"The silkworm is a snob," says Moritz Mantero. "He'll eat anything, but he produces silk only if he eats mulberry!" Mantero is the third-generation owner of Mantero Seta SpA, one of the largest silk manufacturers in Como, Italy. Situated three miles from the Swiss border in northern Italy's lake country, Como supplies silken goods to the fashion houses of New York City, Paris and nearby Milan. Although the backbreaking labor of cultivating the voracious and picky silkworms left Italy after World War II—returning to China, whence it had come centuries earlier—the finishing end of silk production stayed here and expanded. Today in Como and its surrounding foothills, there are 800 companies engaged in the silk and textile trade—manufacturing, printing, dyeing, designing, selling. And more than 23,000 Comaschi, as Como residents are called, work in the business. In 2007 they turned out some 4,400 tons of silk fabric. If you own a silk scarf, tie, blouse or dress by any big-name fashion house, from Armani to Zara, chances are the silk came from Como.
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The city, which is also the tourist hub of Lake Como, one of Europe's deepest and most picturesque lakes, is to luxury silk what Reims is to Champagne and Modena to fancy sports cars. Since the manufacturing of silk for the mass-market end of the rag trade migrated largely to China in the past two decades, Como has concentrated on the high-end market, which means fast turnaround for two or three collections a year, sometimes even including final delivery directly to the boutiques of a client like Chanel. "That's the total service they expect," says Mantero of such world-famous designers as Versace, Prada and Ralph Lauren. China, he says, is too far away and too slow to meet the fast-changing demands and relatively small orders of luxury fashion houses.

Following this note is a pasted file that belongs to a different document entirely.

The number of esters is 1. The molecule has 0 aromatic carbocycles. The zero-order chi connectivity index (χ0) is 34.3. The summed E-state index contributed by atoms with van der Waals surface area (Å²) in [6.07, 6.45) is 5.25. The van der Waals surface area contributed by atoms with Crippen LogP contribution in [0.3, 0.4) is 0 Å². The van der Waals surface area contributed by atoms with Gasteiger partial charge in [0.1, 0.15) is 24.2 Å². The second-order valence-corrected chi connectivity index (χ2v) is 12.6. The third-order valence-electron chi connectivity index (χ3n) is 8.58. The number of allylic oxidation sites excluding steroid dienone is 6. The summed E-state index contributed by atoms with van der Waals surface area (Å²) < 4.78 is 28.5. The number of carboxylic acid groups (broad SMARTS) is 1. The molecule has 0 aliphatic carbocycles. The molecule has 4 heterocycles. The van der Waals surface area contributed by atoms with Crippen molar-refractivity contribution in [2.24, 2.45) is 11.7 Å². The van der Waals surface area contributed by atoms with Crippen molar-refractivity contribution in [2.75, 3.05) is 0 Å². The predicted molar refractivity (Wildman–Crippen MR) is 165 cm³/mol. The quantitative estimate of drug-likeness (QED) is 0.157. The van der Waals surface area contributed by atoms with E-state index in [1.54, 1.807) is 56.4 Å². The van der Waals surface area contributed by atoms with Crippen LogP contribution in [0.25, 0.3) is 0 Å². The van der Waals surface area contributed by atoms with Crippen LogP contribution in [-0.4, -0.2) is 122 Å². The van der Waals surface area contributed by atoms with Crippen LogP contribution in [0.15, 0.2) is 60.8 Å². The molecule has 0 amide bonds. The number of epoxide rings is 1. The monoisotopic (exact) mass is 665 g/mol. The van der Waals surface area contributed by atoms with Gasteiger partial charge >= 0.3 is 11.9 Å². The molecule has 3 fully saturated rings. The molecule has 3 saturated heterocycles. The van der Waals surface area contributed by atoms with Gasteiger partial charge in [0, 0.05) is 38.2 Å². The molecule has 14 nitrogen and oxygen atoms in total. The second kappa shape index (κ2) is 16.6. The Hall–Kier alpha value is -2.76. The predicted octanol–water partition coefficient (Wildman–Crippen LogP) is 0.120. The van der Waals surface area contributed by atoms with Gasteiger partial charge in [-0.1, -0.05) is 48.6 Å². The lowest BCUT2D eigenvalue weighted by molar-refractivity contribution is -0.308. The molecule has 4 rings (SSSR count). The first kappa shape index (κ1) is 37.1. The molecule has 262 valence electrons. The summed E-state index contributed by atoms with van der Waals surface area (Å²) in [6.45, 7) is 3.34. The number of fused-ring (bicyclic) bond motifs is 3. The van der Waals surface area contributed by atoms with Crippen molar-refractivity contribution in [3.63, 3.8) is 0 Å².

"Service is not just a practical matter, it's a matter of culture," says Guido Tettamanti, secretary of the Italian Silk Association. "The Como suppliers speak the language of the fashion houses. It's not just the client who proposes. Como also proposes."
Como became Italy's silk capital for two reasons, silk makers say. First, there was an ample supply of water from the lake and nearby alpine streams to the north. Second, there was widespread mulberry farming in the Po River Valley just to the south. Mulberry, native to Italy, was often planted as a field and property divider. This made the region a natural for the cultivation of silkworms.